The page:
Tuesday, December 3, 2013

Bootleg Transformer Soundwave 20??


Ah, bootlegs. Where would be in the world without you? You make unaffordable toys more affordable with incredibly questionable design decisions and quality control issues! Still, when you just have to own a figure, and you don't want to break into triple digits to do so, a bootleg might just be the way to go. As an example of that, I'm taking a look at what is easily my most illegal figure, Soundwaveish.

Soundwavish (not his real name) was a figure I bought for eight bucks from an online site with two reviews total. After a month and a half of him not showing up, I pretty much forgot about the whole thing and went on with my life, figuring it had been worth a shot. Imagine my surprise two months later, three and a half months after ordering, when he appeared at my doorstep! Sure, they attached it to a raft and used oars to get it to America from China, but hey - it showed up, so what do I care that three poor Chinese working for slave wages died during the hurricane to get it to me, right? America!

In all seriousness, I doubt anyone died for me to have my Bootleg Soundwaveish, but I was shocked to see it finally show up. There are a number of hints to its bootleg origins. First, the Decepticon sticker is close, but not exact. Also, it is a bit larger than the actual Generation 1 its mold is stolen from (caused by recreating the molds from an existing figure, as I understand it), its colors are a bit off, and the plastic is thinner.
All that aside, when I look at this figure, I see Soundwave, and that's really what I was looking for. My brother was actually the one who owned Soundwave as a kid, and I was jealous. I loved both Soundwave and Blaster for their designs, as well as they were easily some of the most attractive robot modes in the entire 1980s lineup. It's not hard to figure out why Soundwave was so popular. Between his distinctive voice and sleek design, he was made to please.
This figure pretty much captures all of that. The cassette door on his chest works and holds the included tape cassettes of Ravage and Laserbeak (only Laserbeak is pictured), he still has the battery compartment on his back that can store his two cannons, and his transformation from cassette player to robot still could not be more simple, or more elegant.
Once he is transformed, he has an impressive height and a powerful build. Unlike most of the figures of the time, his proportions are solid with no kibble whatsoever to get in the way. From any angle, in either of his modes, it is obvious what he is supposed to be.
I am pleased that the blue of this figure really captures the essence of the original. Some of the stickers are very sloppily applied (not that I could do better, to be honest) and some of the paint decisions were made more in the interest of avoiding being sued than staying true to the original, but he came with two cassettes that transformed, two cannons, and everything needed to make me think fondly of the mid-80s. I really could not ask for more than that for $8.
This is far from the definitive Soundwave. Due to him transforming into a tiny cassette player, Soundwave suffers from Megatron syndrome, as I like to call it. His design has not aged well, and therefore there aren't many modern takes on the original Generation 1 form. Still, he has been re-released a few times from the original mode from both Hasbro and Takara, and sometimes it's just impossible to really beat a classic. Recently, he was released in the Transformers Masterpiece line, and it is absolutely a work of art, but it's also closer to $200 than it is to $8, which definitely limits its appeal to a lot of the more frugal toy shoppers out there.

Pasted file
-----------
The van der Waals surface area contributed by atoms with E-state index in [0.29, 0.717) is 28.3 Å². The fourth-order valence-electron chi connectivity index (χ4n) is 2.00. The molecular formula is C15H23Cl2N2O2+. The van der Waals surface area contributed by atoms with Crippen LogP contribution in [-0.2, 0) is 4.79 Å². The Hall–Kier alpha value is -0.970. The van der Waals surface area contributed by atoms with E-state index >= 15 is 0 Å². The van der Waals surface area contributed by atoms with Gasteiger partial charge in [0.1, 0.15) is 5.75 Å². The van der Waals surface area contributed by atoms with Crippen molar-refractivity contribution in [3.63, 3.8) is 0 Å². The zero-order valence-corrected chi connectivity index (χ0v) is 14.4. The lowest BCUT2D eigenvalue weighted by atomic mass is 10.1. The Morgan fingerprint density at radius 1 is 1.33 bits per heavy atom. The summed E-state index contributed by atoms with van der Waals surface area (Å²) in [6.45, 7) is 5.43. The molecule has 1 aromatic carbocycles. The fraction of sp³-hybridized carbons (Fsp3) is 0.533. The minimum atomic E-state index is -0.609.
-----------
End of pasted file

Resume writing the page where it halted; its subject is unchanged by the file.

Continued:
I wouldn't necessarily recommend rolling the dice as I did for a bootleg figure, but I really do like Soundwaveish. He has a certain personality and charm that is all his own. I can't say I won't eventually grab a legitimate version of him, but for the moment this scratches my itch and keeps me content. Still, one thing to remember with bootleg toys is that they might not be the best for children. Who knows what was used for the plastic and the paint - your child might just start glowing or gaining superpowers after munching on this guy for a little bit.
All in all, though, Soundwaveish superiorish!




Fun trivia moment for those that actually scrolled down this far! In 1985, Hasbro actually released a working tape player based on Soundwave. The only problem? He didn't transform and was featured in his robot mode! Irony, thy name is Hasbro.

4 comments:

Eric Stettmeier on December 5, 2013 at 12:51 AM said...

I still have mine from childhood and I have always loved him! One of the best G1s ever!

It wasn't until I was an adult that I discovered his battery case opened and that his weapons were batteries!

Wes Grogan on December 5, 2013 at 1:58 AM said...

Hah, that's awesome, Eric! There are certain G1s that just.. nail it. Soundwave, Optimus Prime, Grimlock.. some designs just can't be topped. They can be approached differently, but never topped.

Colbey Hopper on December 5, 2013 at 4:08 PM said...

Technically that Soundwave is a hybrid of Soundwave and Soundblaster. In the Headmasters anime in Japan, Soundwave was destroyed only later to be rebuilt as Soundblaster. Basically he was now black and his cassette door was larger, holding two cassettes. The door was also a translucent ruby color.

I too have a fascination for knock off G1 Transformers, yet I prefer the ones that aren't colored like their real deal. Still not a bad pick up for $8.

Wes Grogan on December 12, 2013 at 7:29 PM said...

Colbey, I was never sure of the difference between Soundwave and Soundblaster.. I appreciate you letting me know!

Post a Comment

Labels

 

Fine Vintage Reviews. Copyright 2008 All Rights Reserved Revolution Two Church theme by Brian Gardner Converted into Blogger Template by Bloganol dot com